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Danish minister wants to ban Russians from major Counter-Strike event

The organizers were urged remove the players in solidarity with Ukraine

Russian esports athletes should be excluded from the Counter-Strike 2 competition, which is currently taking place in Copenhagen, Danish Culture Minister Jakob Engel-Schmidt has said, citing the conflict in Ukraine. 

“As long as Russia continues its illegal war of aggression in Ukraine, I do not believe that Russian athletes should be allowed to participate in international sports. This of course also applies to esports,” Engel-Schmidt told the newspaper Berlingske on Tuesday.

According to Berlingske, 18 Russian players across five different teams are participating in PGL CS2 Major Copenhagen2024.

The event organized by Romanian esports company PGL will run through March 31, with its final scheduled to take place in Copenhagen’s Royal Arena.

“Even though the organizer is Romanian, I would still encourage them to exclude Russian participation,” the Danish culture minister said. “I would also strongly urge Royal Arena to be more critical in terms of what they are hosting.” 

Read more

Moscow slams Baltic states for targeting Games of the Future participants

Among the participants is Team Spirit, which contains Russian and Ukrainian players. The team’s headquarters relocated from Moscow to Serbia’s capital Belgrade after Russia launched its military operation in Ukraine in February 2022.

Russia has been banned from multiple international sports events since February 2022, although in some cases athletes from Russia were allowed to participate in their individual capacity. 

The International Olympic Committee announced on Tuesday that up to 55 ‘individual neutral athletes’ from Russia will be allowed to take part in the upcoming Olympic Games in Paris. They will be barred from the opening ceremony, however, the IOC said. 

Ukraine has backed the bans on Russians, arguing that Moscow has been using its athletes and artists for propaganda purposes. Russian officials, meanwhile, have rejected the “politicization” of sports. Stanislav Pozdnyakov, the head of the Russian Olympic Committee, described the actions of the IOC as “discriminatory.”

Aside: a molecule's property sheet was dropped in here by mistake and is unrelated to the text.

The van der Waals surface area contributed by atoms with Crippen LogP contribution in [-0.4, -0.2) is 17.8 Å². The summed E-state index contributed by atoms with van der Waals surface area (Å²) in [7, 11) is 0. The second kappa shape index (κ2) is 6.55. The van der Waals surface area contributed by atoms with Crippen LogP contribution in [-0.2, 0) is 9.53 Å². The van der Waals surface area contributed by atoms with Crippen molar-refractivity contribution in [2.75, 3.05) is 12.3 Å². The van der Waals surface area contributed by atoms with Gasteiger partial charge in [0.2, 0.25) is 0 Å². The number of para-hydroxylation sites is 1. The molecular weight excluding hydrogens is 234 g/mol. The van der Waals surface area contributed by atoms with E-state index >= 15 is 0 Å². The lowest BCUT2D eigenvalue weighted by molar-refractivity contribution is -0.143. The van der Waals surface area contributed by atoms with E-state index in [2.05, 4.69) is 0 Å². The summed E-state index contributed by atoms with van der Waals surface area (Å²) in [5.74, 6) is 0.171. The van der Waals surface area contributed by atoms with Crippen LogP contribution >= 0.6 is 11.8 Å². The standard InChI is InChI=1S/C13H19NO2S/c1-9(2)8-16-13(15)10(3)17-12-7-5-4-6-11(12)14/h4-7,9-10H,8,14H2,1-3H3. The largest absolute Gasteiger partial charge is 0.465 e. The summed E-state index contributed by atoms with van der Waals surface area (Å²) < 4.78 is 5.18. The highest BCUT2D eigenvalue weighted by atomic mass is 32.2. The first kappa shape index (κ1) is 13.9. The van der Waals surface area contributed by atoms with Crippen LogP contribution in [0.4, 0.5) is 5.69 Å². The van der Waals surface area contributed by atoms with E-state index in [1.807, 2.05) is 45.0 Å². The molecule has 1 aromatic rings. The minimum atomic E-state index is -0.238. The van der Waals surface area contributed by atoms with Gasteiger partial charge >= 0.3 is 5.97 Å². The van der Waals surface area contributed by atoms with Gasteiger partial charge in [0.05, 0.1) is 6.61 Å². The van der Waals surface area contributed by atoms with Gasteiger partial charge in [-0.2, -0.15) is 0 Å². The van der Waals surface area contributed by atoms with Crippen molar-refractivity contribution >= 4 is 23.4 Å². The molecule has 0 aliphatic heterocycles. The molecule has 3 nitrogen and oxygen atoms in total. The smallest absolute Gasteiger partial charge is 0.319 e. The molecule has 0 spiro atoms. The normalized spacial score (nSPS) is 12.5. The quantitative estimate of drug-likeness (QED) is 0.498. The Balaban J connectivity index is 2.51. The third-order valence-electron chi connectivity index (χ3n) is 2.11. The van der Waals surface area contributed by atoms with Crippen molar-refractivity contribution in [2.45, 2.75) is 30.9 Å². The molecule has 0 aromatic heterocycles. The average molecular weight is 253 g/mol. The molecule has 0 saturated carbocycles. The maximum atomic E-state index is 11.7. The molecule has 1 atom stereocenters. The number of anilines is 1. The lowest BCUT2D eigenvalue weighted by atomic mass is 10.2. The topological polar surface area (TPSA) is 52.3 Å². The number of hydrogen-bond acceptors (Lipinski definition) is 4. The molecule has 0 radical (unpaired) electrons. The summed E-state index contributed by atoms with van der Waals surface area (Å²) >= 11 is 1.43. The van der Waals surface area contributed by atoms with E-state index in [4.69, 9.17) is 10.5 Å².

The organizers were urged remove the players in solidarity with Ukraine

Russian esports athletes should be excluded from the Counter-Strike 2 competition, which is currently taking place in Copenhagen, Danish Culture Minister Jakob Engel-Schmidt has said, citing the conflict in Ukraine. 

“As long as Russia continues its illegal war of aggression in Ukraine, I do not believe that Russian athletes should be allowed to participate in international sports. This of course also applies to esports,” Engel-Schmidt told the newspaper Berlingske on Tuesday.

According to Berlingske, 18 Russian players across five different teams are participating in PGL CS2 Major Copenhagen2024.

The event organized by Romanian esports company PGL will run through March 31, with its final scheduled to take place in Copenhagen’s Royal Arena.

“Even though the organizer is Romanian, I would still encourage them to exclude Russian participation,” the Danish culture minister said. “I would also strongly urge Royal Arena to be more critical in terms of what they are hosting.” 

Read more

Moscow slams Baltic states for targeting Games of the Future participants

Among the participants is Team Spirit, which contains Russian and Ukrainian players. The team’s headquarters relocated from Moscow to Serbia’s capital Belgrade after Russia launched its military operation in Ukraine in February 2022.

Russia has been banned from multiple international sports events since February 2022, although in some cases athletes from Russia were allowed to participate in their individual capacity. 

The International Olympic Committee announced on Tuesday that up to 55 ‘individual neutral athletes’ from Russia will be allowed to take part in the upcoming Olympic Games in Paris. They will be barred from the opening ceremony, however, the IOC said. 

Ukraine has backed the bans on Russians, arguing that Moscow has been using its athletes and artists for propaganda purposes. Russian officials, meanwhile, have rejected the “politicization” of sports. Stanislav Pozdnyakov, the head of the Russian Olympic Committee, described the actions of the IOC as “discriminatory.”

 

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